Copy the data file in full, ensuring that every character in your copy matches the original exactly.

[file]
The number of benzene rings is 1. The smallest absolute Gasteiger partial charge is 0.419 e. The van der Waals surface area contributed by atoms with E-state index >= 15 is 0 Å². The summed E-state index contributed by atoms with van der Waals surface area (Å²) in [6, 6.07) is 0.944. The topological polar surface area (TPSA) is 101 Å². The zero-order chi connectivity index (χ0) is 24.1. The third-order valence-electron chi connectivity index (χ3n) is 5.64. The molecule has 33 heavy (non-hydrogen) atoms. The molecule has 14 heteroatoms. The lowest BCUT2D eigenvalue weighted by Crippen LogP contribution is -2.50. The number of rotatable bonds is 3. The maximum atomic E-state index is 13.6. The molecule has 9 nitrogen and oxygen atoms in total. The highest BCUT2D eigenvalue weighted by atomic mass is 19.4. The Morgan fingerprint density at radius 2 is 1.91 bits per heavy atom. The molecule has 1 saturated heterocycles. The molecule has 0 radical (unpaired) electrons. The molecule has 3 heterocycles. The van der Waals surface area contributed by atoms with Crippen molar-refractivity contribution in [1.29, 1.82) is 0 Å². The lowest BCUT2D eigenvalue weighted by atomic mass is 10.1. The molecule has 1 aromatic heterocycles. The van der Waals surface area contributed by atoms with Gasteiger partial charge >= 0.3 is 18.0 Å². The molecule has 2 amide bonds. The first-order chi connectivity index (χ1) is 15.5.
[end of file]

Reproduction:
The number of benzene rings is 1. The smallest absolute Gasteiger partial charge is 0.419 e. The van der Waals surface area contributed by atoms with E-state index >= 15 is 0 Å². The summed E-state index contributed by atoms with van der Waals surface area (Å²) in [6, 6.07) is 0.944. The topological polar surface area (TPSA) is 101 Å². The zero-order chi connectivity index (χ0) is 24.1. The third-order valence-electron chi connectivity index (χ3n) is 5.64. The molecule has 33 heavy (non-hydrogen) atoms. The molecule has 14 heteroatoms. The lowest BCUT2D eigenvalue weighted by Crippen LogP contribution is -2.50. The number of rotatable bonds is 3. The maximum atomic E-state index is 13.6. The molecule has 9 nitrogen and oxygen atoms in total. The highest BCUT2D eigenvalue weighted by atomic mass is 19.4. The Morgan fingerprint density at radius 2 is 1.91 bits per heavy atom. The molecule has 1 saturated heterocycles. The molecule has 0 radical (unpaired) electrons. The molecule has 3 heterocycles. The van der Waals surface area contributed by atoms with Crippen molar-refractivity contribution in [1.29, 1.82) is 0 Å². The lowest BCUT2D eigenvalue weighted by atomic mass is 10.1. The molecule has 1 aromatic heterocycles. The van der Waals surface area contributed by atoms with Gasteiger partial charge >= 0.3 is 18.0 Å². The molecule has 2 amide bonds. The first-order chi connectivity index (χ1) is 15.5.